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Get set for a new satellite phone revolution

Remember Iridium? A decade ago, it was a satellite phone system that created a big flutter, and is best remembered as a key showpiece during the Kargil conflict when some television journalists used it.

india Updated: Oct 31, 2010 22:45 IST

Remember Iridium? A decade ago, it was a satellite phone system that created a big flutter, and is best remembered as a key showpiece during the Kargil conflict when some television journalists used it. But Iridium phones were then clunky, and ebbed, as conventional phones became faster, better and cheaper.

Guess what? Satphones are back again — in a second coming helped by new technologies that are set to replace the big phones with miniature devices at cheaper rates — and serving broadband content such as videos to remote areas, matching 3G services in strength.

While companies such as Solaris Mobile and Lightsquared are making it happen in Europe and the US, in India, a Bangalore-based startup called Devas Multimedia is at it, with its own technologies. I recently met Ramachandran Vishwanathan, its CEO, who earlier worked with global consulting firm McKinsey and Co.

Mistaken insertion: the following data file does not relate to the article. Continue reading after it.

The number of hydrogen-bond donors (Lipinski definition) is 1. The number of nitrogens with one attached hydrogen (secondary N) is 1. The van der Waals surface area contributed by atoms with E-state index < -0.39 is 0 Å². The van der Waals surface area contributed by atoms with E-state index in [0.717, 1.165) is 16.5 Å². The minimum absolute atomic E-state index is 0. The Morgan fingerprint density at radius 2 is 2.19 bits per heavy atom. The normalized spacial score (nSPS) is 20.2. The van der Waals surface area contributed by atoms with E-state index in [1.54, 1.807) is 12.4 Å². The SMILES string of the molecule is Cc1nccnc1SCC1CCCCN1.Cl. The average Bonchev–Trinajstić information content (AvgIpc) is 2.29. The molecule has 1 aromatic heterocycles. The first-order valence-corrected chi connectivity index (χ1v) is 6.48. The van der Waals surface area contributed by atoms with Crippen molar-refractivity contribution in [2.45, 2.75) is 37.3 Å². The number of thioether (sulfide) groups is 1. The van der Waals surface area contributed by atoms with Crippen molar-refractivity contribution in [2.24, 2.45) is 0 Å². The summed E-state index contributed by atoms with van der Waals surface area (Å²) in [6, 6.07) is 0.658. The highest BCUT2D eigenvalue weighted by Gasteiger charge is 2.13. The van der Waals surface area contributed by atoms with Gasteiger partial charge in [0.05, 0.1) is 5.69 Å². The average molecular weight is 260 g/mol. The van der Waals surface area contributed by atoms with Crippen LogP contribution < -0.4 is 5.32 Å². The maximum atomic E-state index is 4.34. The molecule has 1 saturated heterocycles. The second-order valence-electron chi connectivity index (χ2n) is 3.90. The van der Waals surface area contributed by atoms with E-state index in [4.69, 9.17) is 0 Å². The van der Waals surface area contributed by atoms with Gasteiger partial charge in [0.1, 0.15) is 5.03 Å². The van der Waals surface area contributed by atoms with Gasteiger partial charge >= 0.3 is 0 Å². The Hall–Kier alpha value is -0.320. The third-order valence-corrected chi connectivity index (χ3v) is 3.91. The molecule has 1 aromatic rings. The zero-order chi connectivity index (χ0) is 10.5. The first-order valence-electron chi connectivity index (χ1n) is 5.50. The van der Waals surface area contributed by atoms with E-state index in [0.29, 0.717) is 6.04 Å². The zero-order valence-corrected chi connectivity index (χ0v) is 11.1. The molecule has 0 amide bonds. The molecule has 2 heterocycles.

Devas is a public private partnership (PPP) supported by satellites from the Indian Space Research Organisation, and has raised $250 million in venture funding from Deutsche Telekom and others. It plans to launch services by mid-2011.

The firm would use satellites with huge antennae that would be able to easily bounce off S-band signals. They will be aided by “gap fillers” resembling cell sites put up in places where indoor environments or tall buildings block signals.

A key point is that the satphones can be carried easily without having to point to the satellites. At an expected Rs 7,000, the handsets start relatively cheap. The service charges will be competitive.

Devas is aiming for customers in remote areas where 3G and conventional networks will take time to arrive, targeting public sector companies such as Power Grid that have operations in far-flung areas and the Railways –with the promise that passengers can watch live TV on the move.

“It is democratisation of convergence,” Ramachandran says, arguing that rural areas can have early broadband access with Devas while conventional operators stretch out from lucrative urban areas to optimise on investments.

Dublin-based Solaris Mobile, meanwhile announced this year a “mobile gateway” that allows direct reception of S-band services through a receiver that relays signals over WiFi. While details are emerging, it is clear that miniature “hybrid” satphones will revolutionise telecom further.